WESTERLY — Two Westerly-based films, both shot locally and both featuring local people, will make their debuts this weekend at the United Theatre as part of Mystic Film Festival.

The films, "Keepers of the Land" and "Woman of the House," were selected by organizers of the festival — a four-day event that opens tonight and features 91 new, short and feature-length films, a screenwriting competition and filmmakers’ workshops.

"Keepers of the Land" is a short film produced by the Westerly Land Trust in partnership with Frame + Focus Media that "highlights the intersection of local agriculture and land conservation," according to Jennifer Fusco, land trust executive director.

"When we couldn't do our annual long-table farm dinner because of COVID," Fusco said, "so we had to reimagine."

Reimagine they did. And they came up with the idea to create a film about the farmers who typically prepare the food for the fundraising dinner. The dinner, once held on land trust properties, was transformed last year into a farm-dinner-to-go event when dinners were packaged and delivered to participants in big baskets. Tucked inside each basket was a copy of "Keepers of the Land" with a link to view it at home.

"We're really proud of it," said Fusco who worked with Frame + Focus to create the film, which sheds light on the idea that while the land trust is certainly dedicated to preserving land for recreation and for future generations, it is also interested in celebrating local food production and the efforts of local farmers.

Produced by Hillary Federico and directed by her husband, Matthew Andrew, the film features local farmers Cassidy Whipple, from Frontier Farm; Stephanie Bennett from Echo Rock Flowers; Tom Gardner from Watch Hill Oysters; Camille Abdal-Nabi and Bob Payne from Little River Farm; Jimmy Moran from Wehpittituck Farm; James Cruso from Vita Nova Compost and John Strafach and Bianca Paredes from Ever-Breeze Farm.

"It's beautiful," said Fusco one afternoon this week as she described the film and its development. "It shows the spirit of what farmers are doing and the importance of our local food system."

Additionally, she said, "Hillary and Matt were wonderful to work with."

"It became a passion project for them," Fusco said.

"Keepers of the Land" will be screened Sunday during the "Documentary Shorts Block 2" section from 1:30 to 3:30 p.m. which also includes "Alice: At Home with Alice Parker," "The Secret Gift" and "Love, Lulu." After the screenings there will be a filmmaker Q&A in the cinema, followed by a Westerly Land Trust reception in the gallery.

"Woman of the House," written, produced and directed by Latina director Michelle Salcedo, a Watch Hill summer resident, will be screened later in the day on Sunday in the "Narrative Features" category.

Filmed in Watch Hill over the Fourth of July weekend, "Woman of the House" takes place almost entirely inside Sunnymere, the house where Albert Einstein used to stay in the 1930s, Salcedo said earlier this week from her home in Los Angeles.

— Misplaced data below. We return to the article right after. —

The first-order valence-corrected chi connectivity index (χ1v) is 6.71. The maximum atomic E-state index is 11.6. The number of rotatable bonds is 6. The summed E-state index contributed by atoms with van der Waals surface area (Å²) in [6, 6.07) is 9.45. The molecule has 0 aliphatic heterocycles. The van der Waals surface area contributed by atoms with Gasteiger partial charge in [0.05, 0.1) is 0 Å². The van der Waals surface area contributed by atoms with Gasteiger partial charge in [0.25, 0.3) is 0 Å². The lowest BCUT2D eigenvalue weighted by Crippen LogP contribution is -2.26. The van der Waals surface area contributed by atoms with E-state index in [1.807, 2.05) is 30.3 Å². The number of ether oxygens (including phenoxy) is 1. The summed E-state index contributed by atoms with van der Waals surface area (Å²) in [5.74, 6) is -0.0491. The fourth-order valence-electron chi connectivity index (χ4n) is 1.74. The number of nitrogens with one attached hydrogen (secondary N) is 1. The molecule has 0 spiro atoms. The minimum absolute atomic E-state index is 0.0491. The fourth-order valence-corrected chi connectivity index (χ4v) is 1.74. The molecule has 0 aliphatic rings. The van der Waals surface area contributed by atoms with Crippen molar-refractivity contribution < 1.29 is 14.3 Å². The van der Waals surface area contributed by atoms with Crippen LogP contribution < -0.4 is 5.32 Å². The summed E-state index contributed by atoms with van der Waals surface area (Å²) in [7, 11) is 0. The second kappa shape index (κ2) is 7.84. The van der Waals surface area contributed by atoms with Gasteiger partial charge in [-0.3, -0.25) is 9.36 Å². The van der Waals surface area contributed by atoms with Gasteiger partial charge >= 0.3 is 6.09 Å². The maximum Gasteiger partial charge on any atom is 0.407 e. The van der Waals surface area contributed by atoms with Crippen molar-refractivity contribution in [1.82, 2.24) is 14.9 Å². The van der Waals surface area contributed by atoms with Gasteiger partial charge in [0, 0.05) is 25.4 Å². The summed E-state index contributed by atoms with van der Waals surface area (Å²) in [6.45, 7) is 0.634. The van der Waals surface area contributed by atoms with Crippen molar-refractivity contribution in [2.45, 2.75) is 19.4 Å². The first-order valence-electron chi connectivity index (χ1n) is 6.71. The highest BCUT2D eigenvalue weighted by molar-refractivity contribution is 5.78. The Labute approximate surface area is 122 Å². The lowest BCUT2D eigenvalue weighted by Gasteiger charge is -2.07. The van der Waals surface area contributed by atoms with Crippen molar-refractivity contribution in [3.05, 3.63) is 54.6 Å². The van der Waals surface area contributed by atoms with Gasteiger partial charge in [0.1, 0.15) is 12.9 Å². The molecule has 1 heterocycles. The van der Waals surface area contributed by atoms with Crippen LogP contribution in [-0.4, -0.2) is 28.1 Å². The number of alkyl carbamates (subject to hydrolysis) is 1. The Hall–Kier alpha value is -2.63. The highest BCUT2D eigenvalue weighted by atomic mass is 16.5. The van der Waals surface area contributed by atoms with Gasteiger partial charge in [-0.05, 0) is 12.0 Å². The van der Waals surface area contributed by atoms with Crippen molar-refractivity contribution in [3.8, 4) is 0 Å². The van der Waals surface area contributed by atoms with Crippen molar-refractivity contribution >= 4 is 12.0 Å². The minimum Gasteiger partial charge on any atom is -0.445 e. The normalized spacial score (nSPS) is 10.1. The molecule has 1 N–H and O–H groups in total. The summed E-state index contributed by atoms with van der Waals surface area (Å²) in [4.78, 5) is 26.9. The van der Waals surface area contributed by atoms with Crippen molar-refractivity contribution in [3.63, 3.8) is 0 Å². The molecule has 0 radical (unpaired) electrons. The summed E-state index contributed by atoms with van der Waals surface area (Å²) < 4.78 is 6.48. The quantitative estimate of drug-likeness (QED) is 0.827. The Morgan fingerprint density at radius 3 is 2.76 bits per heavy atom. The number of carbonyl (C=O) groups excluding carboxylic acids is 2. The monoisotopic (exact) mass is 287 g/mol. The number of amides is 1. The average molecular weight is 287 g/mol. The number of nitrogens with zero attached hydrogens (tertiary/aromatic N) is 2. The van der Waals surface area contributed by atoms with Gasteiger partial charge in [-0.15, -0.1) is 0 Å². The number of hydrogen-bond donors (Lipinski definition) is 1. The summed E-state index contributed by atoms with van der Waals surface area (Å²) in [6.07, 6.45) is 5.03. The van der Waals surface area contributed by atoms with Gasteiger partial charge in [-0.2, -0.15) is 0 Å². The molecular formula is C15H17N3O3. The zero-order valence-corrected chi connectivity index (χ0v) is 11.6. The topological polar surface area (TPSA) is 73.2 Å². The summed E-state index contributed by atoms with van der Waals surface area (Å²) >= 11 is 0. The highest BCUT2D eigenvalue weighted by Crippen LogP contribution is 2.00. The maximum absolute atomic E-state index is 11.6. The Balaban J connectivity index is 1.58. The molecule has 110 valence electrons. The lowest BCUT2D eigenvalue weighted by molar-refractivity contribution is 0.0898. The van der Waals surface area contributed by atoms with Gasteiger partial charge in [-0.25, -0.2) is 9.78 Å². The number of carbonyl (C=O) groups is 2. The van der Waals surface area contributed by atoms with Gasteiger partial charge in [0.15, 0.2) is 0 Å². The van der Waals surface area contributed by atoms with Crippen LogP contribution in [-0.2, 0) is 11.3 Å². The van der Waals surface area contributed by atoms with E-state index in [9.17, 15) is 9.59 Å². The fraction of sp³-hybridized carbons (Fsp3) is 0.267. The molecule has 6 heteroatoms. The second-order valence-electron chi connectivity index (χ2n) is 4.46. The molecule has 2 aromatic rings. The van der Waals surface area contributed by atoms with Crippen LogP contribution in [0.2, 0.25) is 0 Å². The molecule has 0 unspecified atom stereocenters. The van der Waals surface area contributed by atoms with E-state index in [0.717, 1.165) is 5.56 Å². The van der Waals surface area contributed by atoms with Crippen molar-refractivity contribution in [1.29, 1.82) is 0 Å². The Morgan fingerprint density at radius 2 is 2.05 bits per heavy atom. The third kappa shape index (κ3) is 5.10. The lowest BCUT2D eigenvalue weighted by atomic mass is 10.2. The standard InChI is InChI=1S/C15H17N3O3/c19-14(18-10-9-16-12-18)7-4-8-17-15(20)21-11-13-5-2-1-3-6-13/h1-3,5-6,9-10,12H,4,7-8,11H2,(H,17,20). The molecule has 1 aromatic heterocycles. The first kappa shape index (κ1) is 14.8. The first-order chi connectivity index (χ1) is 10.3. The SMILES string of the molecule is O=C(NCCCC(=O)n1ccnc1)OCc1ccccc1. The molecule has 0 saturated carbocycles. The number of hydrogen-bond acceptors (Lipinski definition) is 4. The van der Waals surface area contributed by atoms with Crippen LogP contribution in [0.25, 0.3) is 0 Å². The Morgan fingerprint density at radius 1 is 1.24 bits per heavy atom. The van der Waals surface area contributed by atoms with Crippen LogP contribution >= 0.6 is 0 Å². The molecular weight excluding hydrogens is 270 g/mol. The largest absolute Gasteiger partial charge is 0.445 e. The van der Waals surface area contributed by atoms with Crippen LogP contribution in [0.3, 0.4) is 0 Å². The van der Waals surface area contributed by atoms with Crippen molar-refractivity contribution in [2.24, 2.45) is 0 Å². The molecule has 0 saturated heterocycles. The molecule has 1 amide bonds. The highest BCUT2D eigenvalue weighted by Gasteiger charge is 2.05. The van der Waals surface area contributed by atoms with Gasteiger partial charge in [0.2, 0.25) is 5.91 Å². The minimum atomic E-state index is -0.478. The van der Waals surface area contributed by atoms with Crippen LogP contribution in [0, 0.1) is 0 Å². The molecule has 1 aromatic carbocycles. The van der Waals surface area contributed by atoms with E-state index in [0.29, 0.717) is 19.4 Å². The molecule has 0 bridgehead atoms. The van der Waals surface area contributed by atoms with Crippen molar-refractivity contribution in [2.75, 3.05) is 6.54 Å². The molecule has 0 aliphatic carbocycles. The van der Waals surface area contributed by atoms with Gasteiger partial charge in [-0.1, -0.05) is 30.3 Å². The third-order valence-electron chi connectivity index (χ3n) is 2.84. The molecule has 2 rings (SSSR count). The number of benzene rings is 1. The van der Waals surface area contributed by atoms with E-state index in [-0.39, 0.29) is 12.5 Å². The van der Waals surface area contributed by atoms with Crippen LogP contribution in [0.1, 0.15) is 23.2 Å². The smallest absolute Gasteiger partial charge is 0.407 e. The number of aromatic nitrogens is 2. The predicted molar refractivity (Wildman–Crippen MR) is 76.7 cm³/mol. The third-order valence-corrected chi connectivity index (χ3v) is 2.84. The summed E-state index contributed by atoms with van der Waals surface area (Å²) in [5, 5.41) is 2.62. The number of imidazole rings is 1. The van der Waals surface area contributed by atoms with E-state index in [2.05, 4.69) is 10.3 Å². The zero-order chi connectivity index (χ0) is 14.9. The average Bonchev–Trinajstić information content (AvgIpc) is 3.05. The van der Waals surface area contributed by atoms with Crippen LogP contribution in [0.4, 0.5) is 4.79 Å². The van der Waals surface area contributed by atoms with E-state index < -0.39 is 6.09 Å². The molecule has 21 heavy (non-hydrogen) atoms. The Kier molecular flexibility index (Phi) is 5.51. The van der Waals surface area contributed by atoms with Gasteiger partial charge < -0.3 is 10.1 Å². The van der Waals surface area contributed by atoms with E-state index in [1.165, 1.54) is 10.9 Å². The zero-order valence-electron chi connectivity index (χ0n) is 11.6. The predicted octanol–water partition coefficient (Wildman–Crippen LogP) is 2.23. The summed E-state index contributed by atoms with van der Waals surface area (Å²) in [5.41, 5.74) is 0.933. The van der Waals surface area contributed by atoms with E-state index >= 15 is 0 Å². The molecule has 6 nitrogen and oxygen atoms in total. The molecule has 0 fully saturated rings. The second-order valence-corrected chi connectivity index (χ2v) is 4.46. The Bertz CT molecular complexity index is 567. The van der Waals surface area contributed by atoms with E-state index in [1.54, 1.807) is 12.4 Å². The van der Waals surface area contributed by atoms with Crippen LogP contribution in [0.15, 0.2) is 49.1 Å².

"The lighthouse and the fireworks make it into the film too," Salcedo said with a laugh, "and my kids and my dog."

The film, which Salcedo said she's thought about making for years, is centered around a woman experiencing a midlife crisis who invites her friends to visit for an anniversary party. When her husband goes missing, the friends get "judgy," she said.

"Think of it as sort of an anniversary party meets the 'The Big Chill,'" she said, noting that the title is "a play on the phrase 'man of the house.'" 

Salcedo, who is married to Joseph Farnham III, said Sunnymere has been in her husband's family for generations and the family spends part of each summer in Watch Hill, with their sons, Jack, 9, and Joseph Farnham IV, 13, and their mini-dachshund, Maddy. They also spent extra time in Westerly during the pandemic, she said.

"We adore Watch Hill," she said. "I love running around on the beach with my kids and our dog. Watch Hill is magical."

Salcedo said she has long been fascinated by the history of Sunnymere and of the very presence of the house.

"I was inspired by the idea that Einstein was there," said Salcedo, "and by the relativity theory and by the idea of the house itself." 

"I am also interested in female-centric stories," she added, "and I love science, and am intrigued by the idea of multiple universes."

"I am really excited that it's screening locally," she said, adding that it was filmed "guerrilla-style," with a one-person crew and a low budget.

"It was a hoot to shoot and I really, really had fun making it," she said.

The festival features 91 new short and feature-length documentary and narrative films from around the world, a screenwriting competition, filmmakers’ workshops, and a celebratory flashback to the 1980s with a screening and costume dance party to honor filmmaker Susan Seidelman, who will be saluted with a lifetime achievement award.

For a complete schedule of films and a list of screening venues, visit https://mysticfilmfestival.com.

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